[(123)I]metaiodobenzylguanidine and [(111)In]octreotide uptake in begnign and malignant pheochromocytomas
Selecting the appropriate approach for resection and follow-up of pheochromocytomas (PCCs) is highly dependent upon reliable localization and exclusion of multifocal, bilateral, or metastatic disease. Metaiodobenzylguanidine (MIBG) scintigraphy was developed for functional localization of catecholamine-secreting tissues. Somatostatin receptor imaging (SRI) has a high sensitivity for localizing head and neck paragangliomas, but studies of intraabdominal PCCs are rare. In this study we review our experience of [(123)I]MIBG and SRI, performed since 1983 and 1989, respectively, in the work-up of primary and recurrent PCCs. Scintigraphic results were correlated with catecholamine secretion, size and site, malignancy, associated tumor syndromes, and morphological features. [(123)I]MIBG scans were performed in a total of 75 patients, in 70 cases before resection of primary PCCs and in 5 cases because of recurrent disease. Ninety-one PCCs were resected. The overall detection rates were 83.3% and 89.8% for PCCs larger than 1.0 cm. Multifocal disease was detected in 4 patients with [(123)I]MIBG. [(123)I]MIBG uptake correlated with greater size of PCC (r = 0.33; P = 0.008) and greater concentration of plasma epinephrine (r = 0.32; P = 0.006). [(123)I]MIBG-negative PCCs (n = 14) had significantly (P = 0.01) smaller diameters than [(123I)]MIBG-positive tumors. Furthermore, [(123)I]MIBG uptake was significantly higher in unilateral (P = 0.02), benign (P = 0.02), sporadic (P = 0.02), intraadrenal (P = 0.02), and capsular invasive (P = 0.03) PCCs than in bilateral, malignant, MEN2A/2B-related, extraadrenal, and noninvasive PCCs, respectively. The detection rate of SRI was only 25% (8 of 32) for primary benign PCCs. In 14 patients metastases occurred, which were effectively visualized with [(123)I]MIBG in 8 of 14 cases. SRI was able to detect metastases in 7 of 8 cases, including 3 [(123)I]MIBG-negative metastatic cases. In addition, [(123)I]MIBG and SRI detected 2 recurrences. In conclusion, [(123)I]MIBG uptake is correlated with the size, epinephrine production, and site of PCCs. Its role in bilateral and MEN2A/2B-related PCCs seems limited. In cases of recurrent elevation of catecholamines, localization of metastases and/or recurrence should be attempted with [(123)I]MIBG scintigraphy. In suspicious metastatic PCCs, SRI might be considered to supplement [(123)I]MIBG scintigraphy.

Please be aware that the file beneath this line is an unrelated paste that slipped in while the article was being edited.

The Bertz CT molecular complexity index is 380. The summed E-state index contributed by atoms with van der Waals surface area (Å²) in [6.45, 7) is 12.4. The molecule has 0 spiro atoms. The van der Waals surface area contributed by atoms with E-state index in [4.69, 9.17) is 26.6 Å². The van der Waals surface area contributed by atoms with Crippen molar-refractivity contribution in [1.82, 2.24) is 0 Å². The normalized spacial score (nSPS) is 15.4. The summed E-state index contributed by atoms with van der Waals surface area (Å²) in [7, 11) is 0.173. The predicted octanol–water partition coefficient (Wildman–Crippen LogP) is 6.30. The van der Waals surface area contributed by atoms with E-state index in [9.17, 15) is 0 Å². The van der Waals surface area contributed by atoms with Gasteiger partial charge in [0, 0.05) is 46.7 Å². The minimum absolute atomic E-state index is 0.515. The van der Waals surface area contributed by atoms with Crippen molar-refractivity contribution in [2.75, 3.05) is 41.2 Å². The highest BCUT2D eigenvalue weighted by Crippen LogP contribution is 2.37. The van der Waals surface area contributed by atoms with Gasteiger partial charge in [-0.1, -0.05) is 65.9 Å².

|Keywords||3-Iodobenzylguanidine/diagnostic use/*pharmacokinetics, Adolescent, Adrenal Gland Neoplasms/metabolism/mortality/pathology/*radionuclide imaging/surgery, Adult, Aged, Disease-Free Survival, Humans, Indium Radioisotopes/diagnostic use/*pharmacokinetics, Iodine Radioisotopes/diagnostic use/*pharmacokinetics, Middle aged, Multiple Endocrine Neoplasia Type 2a/radionuclide imaging, Multiple Endocrine Neoplasia Type 2b/radionuclide imaging, Neoplasm Metastasis, Octreotide/diagnostic use/*pharmacokinetics, Pheochromocytoma/metabolism/mortality/pathology/*radionuclide imaging/surgery, Radiopharmaceuticals/diagnostic use/*pharmacokinetics, Receptors, Somatostatin/analysis, Recurrence, Research Support, Non-U.S. Gov't, Retrospective Studies, Survival Rate, Tissue Distribution|
van der Harst, E., Krenning, E.P., Kwekkeboom, D.J., Bosman, F.T., Bruining, H.A., Bonjer, H.J., … van den Meiracker, A.H.. (2001). [(123)I]metaiodobenzylguanidine and [(111)In]octreotide uptake in begnign and malignant pheochromocytomas. Journal of Clinical Endocrinology and Metabolism. Retrieved from http://hdl.handle.net/1765/9575